Dirty Fuel Filter Clogs and limits the supply of fuel leading to the engine Difficulty starting, cylinder misfire, rough idle, poor performance, stalling Brand-new filter ($165, including labor)
Damaged Fuel Lines Loss of fuel pressure, causing the engine to starve of fuel Higher fuel consumption, strong smell of gasoline, fuel leakage Fuel line replacement ($120 to $500 or more)
Faulty Spark Plugs Too weak (or no spark) to properly ignite the air and fuel mixture Rough idling, unable to start, cylinder misfiring, bad performance, lower MPGs New spark plugs ($20 each, if you DIY it)
Moisture In Distributor Cap Can’t send high-voltage electricity to the ignition system Check engine light, unable to turn over the engine, rough idling, stalling Thermal cover or parking inside to slowly remove the moisture
Blocked Air Intake Prevents air from properly feeding into the combustion chamber Poor fuel economy, cylinder misfires, poor performance, black exhaust smoke New air filter ($80 to $1580), or a new intake system ($500 to $1,000)
Faulty Mass Airflow Sensor Misinforms the ECU on how much air is entering the engine Check engine light, difficulty starting, hesitating acceleration, poor MPGs, rough idle Replacement MAF sensor ($250 to $400)
Worn-Out Accelerator Cable Won’t open the throttle enough to let enough fuel into the engine Slow acceleration response, cruise control not working, high or low idling speeds Accelerator cable replacement ($150 to $350)
Clogged Catalytic Converter Causes exhaust gases to build up past the engine Bad performance, lack of acceleration, darkened exhaust smoke, rotten egg smell New catalytic converter ($900 to $2,500)
Bad Transmission Control Module Unable to properly regulate the transmission’s gear changes Can’t downshift, issues with shifting into higher gears, hard shifting, poor MPGs Reprogramming or full replacement ($500 to $900)
Defective Carburetors Can’t control the amount of air and fuel sent into the engine Lacking performance, black exhaust smoke, cylinder misfires, overheating Carburetor service ($200 to $300) or replacement ($500 to $800)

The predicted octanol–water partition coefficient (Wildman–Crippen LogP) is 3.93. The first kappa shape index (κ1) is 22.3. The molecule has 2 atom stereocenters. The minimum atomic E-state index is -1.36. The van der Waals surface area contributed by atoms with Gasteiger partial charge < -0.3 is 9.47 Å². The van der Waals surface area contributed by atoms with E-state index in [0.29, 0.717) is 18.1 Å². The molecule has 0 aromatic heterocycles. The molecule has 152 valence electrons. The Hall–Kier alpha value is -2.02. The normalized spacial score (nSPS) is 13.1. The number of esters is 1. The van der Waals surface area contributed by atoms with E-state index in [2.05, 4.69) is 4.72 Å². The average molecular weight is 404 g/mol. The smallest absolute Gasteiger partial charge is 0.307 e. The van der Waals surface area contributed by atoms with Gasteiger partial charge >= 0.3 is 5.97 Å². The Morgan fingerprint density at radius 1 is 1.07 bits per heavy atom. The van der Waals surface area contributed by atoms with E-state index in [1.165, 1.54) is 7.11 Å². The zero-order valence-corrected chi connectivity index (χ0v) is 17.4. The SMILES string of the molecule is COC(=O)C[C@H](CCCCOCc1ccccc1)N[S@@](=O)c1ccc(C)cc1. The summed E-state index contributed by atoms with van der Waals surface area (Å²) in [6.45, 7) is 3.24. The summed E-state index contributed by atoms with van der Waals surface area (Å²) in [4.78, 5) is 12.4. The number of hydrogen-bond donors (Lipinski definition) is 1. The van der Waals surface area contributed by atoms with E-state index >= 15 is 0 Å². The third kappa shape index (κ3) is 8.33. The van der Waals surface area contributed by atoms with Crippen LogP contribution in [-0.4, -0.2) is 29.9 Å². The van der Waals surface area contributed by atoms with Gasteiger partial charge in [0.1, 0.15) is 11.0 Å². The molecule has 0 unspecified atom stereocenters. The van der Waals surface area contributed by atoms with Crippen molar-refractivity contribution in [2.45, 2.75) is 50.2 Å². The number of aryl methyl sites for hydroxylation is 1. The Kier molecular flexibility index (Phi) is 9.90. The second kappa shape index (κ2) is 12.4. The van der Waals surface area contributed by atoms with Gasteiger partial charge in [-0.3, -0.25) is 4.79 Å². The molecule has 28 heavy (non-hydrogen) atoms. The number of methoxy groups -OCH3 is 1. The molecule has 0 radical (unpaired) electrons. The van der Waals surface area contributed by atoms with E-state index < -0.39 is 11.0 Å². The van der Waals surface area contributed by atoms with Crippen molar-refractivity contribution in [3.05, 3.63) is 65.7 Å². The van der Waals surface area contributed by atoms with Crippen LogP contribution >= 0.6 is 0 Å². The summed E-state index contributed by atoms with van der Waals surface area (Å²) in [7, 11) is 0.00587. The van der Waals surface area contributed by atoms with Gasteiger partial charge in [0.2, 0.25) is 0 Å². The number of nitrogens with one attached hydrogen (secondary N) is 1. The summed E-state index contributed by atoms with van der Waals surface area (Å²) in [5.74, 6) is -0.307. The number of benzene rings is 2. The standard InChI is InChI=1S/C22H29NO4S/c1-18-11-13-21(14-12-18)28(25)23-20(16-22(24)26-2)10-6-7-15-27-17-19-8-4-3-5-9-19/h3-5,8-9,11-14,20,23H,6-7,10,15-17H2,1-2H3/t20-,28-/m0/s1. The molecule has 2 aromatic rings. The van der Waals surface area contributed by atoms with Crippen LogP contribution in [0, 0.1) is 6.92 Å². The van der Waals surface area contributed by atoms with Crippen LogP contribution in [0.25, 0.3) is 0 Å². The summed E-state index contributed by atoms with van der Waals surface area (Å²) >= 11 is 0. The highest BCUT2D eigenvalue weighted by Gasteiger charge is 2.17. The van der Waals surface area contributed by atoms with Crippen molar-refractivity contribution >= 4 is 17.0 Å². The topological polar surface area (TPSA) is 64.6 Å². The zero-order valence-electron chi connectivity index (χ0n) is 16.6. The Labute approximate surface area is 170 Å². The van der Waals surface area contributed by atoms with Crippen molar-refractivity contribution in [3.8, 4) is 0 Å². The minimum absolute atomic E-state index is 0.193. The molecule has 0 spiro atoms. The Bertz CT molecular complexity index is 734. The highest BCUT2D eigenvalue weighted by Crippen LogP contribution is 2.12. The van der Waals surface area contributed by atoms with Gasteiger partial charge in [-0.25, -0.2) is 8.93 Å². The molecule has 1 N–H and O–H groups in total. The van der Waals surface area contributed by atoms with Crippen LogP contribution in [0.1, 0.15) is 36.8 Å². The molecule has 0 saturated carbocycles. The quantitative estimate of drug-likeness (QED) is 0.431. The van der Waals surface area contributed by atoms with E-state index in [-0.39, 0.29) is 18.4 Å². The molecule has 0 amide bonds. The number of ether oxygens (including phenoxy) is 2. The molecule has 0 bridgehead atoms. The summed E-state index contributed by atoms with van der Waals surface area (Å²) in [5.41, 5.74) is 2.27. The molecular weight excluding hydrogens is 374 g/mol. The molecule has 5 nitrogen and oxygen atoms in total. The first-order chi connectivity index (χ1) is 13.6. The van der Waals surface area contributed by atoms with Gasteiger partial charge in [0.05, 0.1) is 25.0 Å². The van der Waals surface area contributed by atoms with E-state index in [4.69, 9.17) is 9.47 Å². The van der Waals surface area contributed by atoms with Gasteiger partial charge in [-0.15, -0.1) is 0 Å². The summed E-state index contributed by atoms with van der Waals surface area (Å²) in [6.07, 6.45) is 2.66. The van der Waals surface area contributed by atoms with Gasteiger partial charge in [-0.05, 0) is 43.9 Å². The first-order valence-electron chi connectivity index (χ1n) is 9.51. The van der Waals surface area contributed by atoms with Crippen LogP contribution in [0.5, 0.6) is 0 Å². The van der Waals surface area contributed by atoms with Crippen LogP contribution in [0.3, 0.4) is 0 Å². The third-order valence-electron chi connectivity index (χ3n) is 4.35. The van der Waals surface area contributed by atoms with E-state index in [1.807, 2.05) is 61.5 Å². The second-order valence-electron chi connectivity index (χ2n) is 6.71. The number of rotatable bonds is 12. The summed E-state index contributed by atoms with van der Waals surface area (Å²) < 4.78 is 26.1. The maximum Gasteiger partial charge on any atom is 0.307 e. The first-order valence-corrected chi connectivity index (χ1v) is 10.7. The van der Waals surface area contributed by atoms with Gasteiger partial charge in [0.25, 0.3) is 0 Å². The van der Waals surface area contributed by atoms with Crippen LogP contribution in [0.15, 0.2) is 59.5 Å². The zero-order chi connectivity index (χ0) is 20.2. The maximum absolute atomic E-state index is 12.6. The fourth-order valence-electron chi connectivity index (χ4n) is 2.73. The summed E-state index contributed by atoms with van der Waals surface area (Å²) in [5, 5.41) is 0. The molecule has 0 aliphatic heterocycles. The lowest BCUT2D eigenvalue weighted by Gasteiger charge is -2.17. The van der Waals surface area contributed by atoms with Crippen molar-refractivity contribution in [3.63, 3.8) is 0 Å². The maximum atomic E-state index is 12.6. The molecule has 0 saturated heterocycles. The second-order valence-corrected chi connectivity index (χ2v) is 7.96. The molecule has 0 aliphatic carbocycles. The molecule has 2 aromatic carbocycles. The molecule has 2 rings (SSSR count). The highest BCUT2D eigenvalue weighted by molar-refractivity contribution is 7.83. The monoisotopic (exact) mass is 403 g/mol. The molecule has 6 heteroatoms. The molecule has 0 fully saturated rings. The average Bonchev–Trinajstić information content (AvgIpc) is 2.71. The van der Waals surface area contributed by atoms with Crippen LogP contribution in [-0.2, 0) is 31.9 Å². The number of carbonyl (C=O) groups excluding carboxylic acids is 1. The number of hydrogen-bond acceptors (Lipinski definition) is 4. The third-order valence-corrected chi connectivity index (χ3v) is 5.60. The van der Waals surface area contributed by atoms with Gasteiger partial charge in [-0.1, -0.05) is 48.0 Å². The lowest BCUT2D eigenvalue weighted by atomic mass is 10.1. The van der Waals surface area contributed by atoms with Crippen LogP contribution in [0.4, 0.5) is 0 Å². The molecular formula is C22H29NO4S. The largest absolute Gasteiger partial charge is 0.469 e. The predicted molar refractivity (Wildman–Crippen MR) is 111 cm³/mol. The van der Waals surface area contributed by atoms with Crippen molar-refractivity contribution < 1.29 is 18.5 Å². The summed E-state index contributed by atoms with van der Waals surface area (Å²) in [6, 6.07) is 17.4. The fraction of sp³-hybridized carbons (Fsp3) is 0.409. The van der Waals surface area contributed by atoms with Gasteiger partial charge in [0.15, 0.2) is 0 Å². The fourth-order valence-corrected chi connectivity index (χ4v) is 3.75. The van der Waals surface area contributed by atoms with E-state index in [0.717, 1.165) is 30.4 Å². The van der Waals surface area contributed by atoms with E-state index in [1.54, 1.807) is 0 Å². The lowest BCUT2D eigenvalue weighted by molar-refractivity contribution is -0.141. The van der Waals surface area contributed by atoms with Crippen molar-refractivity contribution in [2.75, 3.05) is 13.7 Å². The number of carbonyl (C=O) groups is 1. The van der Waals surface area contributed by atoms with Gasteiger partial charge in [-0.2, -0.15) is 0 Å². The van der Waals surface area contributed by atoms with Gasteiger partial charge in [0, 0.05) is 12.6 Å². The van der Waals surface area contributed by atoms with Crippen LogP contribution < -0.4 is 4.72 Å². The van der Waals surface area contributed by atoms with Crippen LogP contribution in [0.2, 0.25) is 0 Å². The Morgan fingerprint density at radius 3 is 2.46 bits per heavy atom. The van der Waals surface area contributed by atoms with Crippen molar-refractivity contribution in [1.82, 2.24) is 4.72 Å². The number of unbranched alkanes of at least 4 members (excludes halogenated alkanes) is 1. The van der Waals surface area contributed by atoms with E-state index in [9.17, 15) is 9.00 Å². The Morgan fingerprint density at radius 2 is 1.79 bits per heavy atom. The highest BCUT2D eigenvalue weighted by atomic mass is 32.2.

1. Dirty Fuel Injectors

This is one of the most common issues for why a car jerks when accelerating. Fuel injectors are supposed to provide a steady stream of fuel into your cylinders. A dirty fuel injector would be unable to do this, and your engine won’t get enough fuel to burn. As a result, your engine won’t work properly and your car will jerk under acceleration. It can also often misfire as you try to accelerate.

A dirty fuel injector won’t need to be replaced and you can simply clean them instead. Most repair shops will charge you between $50 – $100 to clean it, and it should take no more than a couple of hours.

You can also clean your fuel injectors yourself to save money, the most basic cleaning method simply requires you to add a cleaning fluid to a nearly empty fuel tank. Other methods will require tools and basic mechanical knowledge to do it.

2. Bad Fuel Pump Or Fuel Filter

Car Jerks When Accelerating

Fuel supply issues are often the cause of a car jerking when accelerating. Other than dirty fuel injectors, your car might have a bad fuel pump or fuel filter. A bad fuel pump won’t be able to pump the correct amount of fuel into the engine. While a dirty fuel filter will clog the system, again causing the incorrect amount of fuel to be fed into your engine.

Fuel pumps vary from one car to another, and replacement costs will vary depending on your car’s make and model. The average cost for a fuel pump replacement is around $450 but can vary between $250 – $1000. You will need to visit a repair shop for a more accurate estimate. Meanwhile, a fuel filter typically costs no more than $165 to replace, including labor.

3. Damaged Fuel Lines

Most cars will have a metal line that runs underneath the car that connects the fuel tank to the engine. If you have a damaged fuel line, then it might lose pressure. This in turn causes a loss of pressure in the fuel line and your car can feed the appropriate amount of fuel into your engine.